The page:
“This bill strikes the right balance between securing our border and protecting treasured landscapes like the Organ Mountains for generations to come,” Udall said. “I’m proud to once again join with Senator Bingaman in introducing this important legislation.”

    In the 111th Congress, the bill received a hearing before Senate Energy and Natural Resources Committee both in Washington D.C. as well as at a field hearing in Las Cruces.  The measure was then approved unanimously last year by the Senate Energy and Natural Resources Committee, but was not considered by the full Senate in the 111th Congress.

    Introducing the bill today will begin the process anew in the 112th Congress.

  • After working successfully to safeguard Otero Mesa from oil and gas development for over a decade, there is a new and even more volatile threat to this wild desert grassland—hardrock mining.Twila Rayne Otero copy

    On August 1, Denver-based Geovic Mining Corporation started exploratory drilling on Wind Mountain, the most iconic peak in Otero Mesa.

    This type of hardrock mining operation will significantly alter the landscape and have serious impacts on wildlife habitat, soil composition and the underground aquifer in Otero Mesa.

    Please, join me in ensuring that future generations can enjoy the beauty of Otero Mesa by donating online today.

    Your important contribution will help us continue the fight to protect Otero Mesa from those who are trying to destroy it.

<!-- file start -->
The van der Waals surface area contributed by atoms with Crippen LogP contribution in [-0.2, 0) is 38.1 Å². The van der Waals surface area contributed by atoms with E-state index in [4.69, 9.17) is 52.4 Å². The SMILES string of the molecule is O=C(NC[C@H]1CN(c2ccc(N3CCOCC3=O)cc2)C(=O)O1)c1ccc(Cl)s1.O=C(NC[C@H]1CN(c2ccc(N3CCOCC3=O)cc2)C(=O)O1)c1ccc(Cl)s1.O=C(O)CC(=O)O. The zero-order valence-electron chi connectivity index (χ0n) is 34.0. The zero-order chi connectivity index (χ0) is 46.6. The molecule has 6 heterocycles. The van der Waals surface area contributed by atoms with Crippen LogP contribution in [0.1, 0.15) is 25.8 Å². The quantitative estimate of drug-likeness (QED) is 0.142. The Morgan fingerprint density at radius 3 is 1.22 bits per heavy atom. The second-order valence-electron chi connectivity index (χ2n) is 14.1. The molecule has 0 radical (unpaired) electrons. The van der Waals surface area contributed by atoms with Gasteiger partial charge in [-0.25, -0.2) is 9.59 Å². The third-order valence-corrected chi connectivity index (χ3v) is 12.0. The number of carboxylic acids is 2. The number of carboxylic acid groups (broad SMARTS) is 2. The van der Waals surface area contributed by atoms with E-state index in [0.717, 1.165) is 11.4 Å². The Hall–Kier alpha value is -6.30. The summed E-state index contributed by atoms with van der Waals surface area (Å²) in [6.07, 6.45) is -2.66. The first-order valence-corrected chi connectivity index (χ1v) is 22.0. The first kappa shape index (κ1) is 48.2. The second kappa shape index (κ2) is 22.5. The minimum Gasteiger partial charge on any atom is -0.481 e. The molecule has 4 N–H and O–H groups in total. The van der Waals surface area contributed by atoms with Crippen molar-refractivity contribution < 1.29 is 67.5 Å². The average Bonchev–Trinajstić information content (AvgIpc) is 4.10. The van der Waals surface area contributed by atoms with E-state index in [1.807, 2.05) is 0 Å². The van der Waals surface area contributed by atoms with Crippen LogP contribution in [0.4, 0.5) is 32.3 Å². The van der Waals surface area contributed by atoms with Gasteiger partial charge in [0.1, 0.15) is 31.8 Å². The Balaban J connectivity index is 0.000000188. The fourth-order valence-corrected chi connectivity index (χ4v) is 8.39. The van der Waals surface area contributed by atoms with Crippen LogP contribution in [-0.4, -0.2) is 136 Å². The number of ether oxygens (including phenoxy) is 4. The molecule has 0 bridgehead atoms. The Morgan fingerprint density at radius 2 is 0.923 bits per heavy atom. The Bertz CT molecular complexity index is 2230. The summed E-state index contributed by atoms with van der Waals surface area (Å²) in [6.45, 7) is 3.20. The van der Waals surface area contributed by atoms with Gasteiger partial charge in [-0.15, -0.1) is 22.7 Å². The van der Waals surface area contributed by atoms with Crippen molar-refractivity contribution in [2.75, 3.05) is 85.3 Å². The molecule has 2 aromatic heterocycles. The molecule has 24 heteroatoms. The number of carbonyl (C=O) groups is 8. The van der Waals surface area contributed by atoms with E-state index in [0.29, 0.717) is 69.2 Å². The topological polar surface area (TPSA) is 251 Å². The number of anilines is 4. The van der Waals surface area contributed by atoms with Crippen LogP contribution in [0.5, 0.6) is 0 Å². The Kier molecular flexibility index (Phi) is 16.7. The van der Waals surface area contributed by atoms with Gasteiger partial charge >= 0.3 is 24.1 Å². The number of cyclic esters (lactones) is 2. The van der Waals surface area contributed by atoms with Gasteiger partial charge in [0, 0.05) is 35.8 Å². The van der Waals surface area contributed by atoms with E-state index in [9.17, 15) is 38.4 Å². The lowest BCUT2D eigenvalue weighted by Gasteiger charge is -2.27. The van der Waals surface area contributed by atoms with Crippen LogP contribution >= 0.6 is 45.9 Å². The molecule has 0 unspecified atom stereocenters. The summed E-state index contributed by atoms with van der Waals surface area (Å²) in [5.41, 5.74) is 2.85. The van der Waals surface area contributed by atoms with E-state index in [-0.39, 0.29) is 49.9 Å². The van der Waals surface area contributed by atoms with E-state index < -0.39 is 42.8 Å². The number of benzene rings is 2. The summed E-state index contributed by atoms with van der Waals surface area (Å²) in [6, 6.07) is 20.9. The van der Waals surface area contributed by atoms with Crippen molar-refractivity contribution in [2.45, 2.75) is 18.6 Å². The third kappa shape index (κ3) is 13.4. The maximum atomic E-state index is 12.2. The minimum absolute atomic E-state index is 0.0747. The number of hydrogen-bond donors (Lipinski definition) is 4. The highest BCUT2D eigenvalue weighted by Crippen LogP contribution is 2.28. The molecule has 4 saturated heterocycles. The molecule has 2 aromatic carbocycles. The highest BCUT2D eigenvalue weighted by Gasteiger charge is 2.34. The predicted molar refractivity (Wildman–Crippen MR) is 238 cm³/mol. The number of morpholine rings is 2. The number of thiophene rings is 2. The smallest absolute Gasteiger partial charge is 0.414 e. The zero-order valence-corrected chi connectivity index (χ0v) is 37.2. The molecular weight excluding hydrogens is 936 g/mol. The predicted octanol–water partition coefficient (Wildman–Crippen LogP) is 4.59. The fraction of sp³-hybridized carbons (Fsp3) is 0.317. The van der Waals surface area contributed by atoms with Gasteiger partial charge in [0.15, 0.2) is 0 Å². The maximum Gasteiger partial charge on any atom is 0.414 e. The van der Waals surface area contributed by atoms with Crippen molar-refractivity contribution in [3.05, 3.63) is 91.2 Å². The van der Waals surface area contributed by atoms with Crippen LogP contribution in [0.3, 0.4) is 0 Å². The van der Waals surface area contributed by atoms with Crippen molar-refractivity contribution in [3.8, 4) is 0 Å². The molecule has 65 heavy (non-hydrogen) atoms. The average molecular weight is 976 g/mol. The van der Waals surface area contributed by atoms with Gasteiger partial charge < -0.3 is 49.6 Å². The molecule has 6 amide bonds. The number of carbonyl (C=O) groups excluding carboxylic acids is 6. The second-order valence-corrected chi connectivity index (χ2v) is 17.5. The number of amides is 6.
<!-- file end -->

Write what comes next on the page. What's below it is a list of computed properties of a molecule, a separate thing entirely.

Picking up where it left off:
Now is the time to take action to help preserve the spaces that we love and to pass on a wild future to our children.

    Act now—the first 25 donations of $50 or more will receive a free 2011 Wild Guide! Your support is critical to help us reach our goal of $20,000 to support our wilderness campaigns.

    For Wilderness,

    Stephen Capra

  • Sweeping vistas from the El Rio Grande Del Norte in Taos & Rio Arriba Counties. This beautiful region in Northern New Mexico is being considered for inclusion in the National Landscape Conservation System as a National Conservation Area.

    Learn more about the El Rio Grande Del Norte Campaign.

     
     
  • Sweeping vistas from the El Rio Grande Del Norte in Taos & Rio Arriba Counties. This beautiful region in Northern New Mexico is being considered for inclusion in the National Landscape Conservation System as a National Conservation Area.

    Learn more about the El Rio Grande Del Norte Campaign.

     
     
  • Make a donation to protect Otero Mesa and its wildlife

    Otero Mesa is now threatened by hardrock mining, which is bad news for its wild inhabitants such as the mountain lion. Help us fight to preserve Otero Mesa and its wildlife.

    Please give your year-end tax deductible donation now.

    Donate Online

    Help us protect the mountain lion’s home

    Mountain lions roam Otero Mesa and many of the other wild lands we are working to protect. Please help us preserve habitat for the mountain lion and other species in New Mexico. Give online now.

    baby mountain lion

    Executive Director Stephen Capra recalls seeing a mountain lion in Otero Mesa. Otero Mesa is now threatened by hardrock mining, but NM Wild is working to protect this desert grassland and the wildlife who call it home.

    “Sometimes the magic of a place speaks to you in unexpected ways. Such was the case on my first visit to Otero Mesa in December 2002. I was there with a friend for a four-day trip to get a sense of this landscape and whether it was worth protecting.